VIDEO: Jefferson County deputies save 1-year-old baby who ingested drugs
JEFFERSON Co., Ala. (WBRC) - The video is difficult to watch. Jefferson County deputies working to revive a one-year-old child who they said ingested illegal drugs, possible fentanyl.
Deputies said on October 25th, Jefferson County dispatchers received a 911 call from a woman screaming that a one-year-old child had overdosed.
Deputies were dispatched to the 6400 block of Avenue D in Fairfield, where they found a small child lying on the floor, unresponsive.
“We were just worried about getting the baby back breathing,” Deputy Jordan Agee with the Jefferson County Sheriff’s Office said.
UPDATE: Per the Jefferson County Sheriff’s Office, the 1-year-old little girl has been released from the hospital. Investigators said, “She is in a safe place.”
Deputy Agee is the officer seen in the bodycam video assisting the baby.
Witnesses on the scene informed the deputies the child had ingested some illegal drugs, possibly fentanyl, and that she had been unresponsive for about 30 minutes.
Deputies began to try to resuscitate the little girl by using Narcan. After receiving the Narcan the child began to breathe slowly. The baby was transported by ambulance to Children’s hospital, where she is reported to be in stable condition.
During the investigation, the baby’s mother, 31-year-old Jeanette Lashay Bell, admitted the child had accessed some of her drug paraphernalia and ingested it by putting it in her mouth, according to a JCSO spokesperson.
“It’s an awakening to anybody else who has substance abuse that these kinds of things can affect your children,” Agee said.
According to state data, Hundreds of Alabama children are being affected by opioids.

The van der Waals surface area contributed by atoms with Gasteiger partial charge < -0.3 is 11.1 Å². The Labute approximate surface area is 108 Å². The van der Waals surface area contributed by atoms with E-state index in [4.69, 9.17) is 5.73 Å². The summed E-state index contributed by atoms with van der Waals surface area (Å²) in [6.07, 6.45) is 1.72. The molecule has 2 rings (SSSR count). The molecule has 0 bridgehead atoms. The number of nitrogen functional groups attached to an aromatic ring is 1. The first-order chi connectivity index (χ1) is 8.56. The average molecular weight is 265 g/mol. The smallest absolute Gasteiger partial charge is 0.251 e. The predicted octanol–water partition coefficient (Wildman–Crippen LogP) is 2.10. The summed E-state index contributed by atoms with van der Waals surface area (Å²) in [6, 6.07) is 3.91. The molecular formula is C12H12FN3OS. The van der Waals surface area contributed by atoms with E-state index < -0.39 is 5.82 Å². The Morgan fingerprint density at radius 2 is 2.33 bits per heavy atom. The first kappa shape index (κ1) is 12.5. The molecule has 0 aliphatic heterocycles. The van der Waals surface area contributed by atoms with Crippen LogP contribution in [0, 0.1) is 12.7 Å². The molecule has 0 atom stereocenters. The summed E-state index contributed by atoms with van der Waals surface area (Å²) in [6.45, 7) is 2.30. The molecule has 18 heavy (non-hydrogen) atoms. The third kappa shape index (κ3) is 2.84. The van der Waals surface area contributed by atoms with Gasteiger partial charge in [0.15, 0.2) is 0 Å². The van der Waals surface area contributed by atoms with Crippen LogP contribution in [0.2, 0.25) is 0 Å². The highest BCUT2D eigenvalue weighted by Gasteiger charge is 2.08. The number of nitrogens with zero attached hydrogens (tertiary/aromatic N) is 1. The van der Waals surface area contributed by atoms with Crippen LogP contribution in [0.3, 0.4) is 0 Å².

The Alabama Poison Information Center reports, since 2018, there have been 259 cases reported to the APIC of children under the age of 13 ingesting opioids in our state.
- 10/1/2018- 9/30/2019 - 108
- 10/1/2019- 9/30/2020 - 91
- 10/1/2020- 9/30/2021 – 60
“It’s been a problem for years,” Toxicologist, Ann Slattery Director of the Alabama Poison Information Center Children’s of Alabama said. “We have seen opioid overdose is in children of all ages, from toddlers to adolescents.”
Slattery said if a parent knows opioids are in their home, they should go to a pharmacy and get Naloxone, the medicine that can rapidly reverse an opioid overdose.
Fortunately, in this instance the Narcan, JCSO deputies carry with them on patrol worked.
The Department of Human Resources was contacted to check the welfare of other children in the home.
Agee says the home is known to JCSO to be a place of drug activity; however, he said he had never been to that home for drug issues involving children.
Neighbors hailed Agee a hero, but he said it was a team effort between him, his partner, the Fairfield Fire Department, and EMS.
Jeanette Bell was charged with Chemical Endangerment of a Child and held on a $15,000.00 bond.
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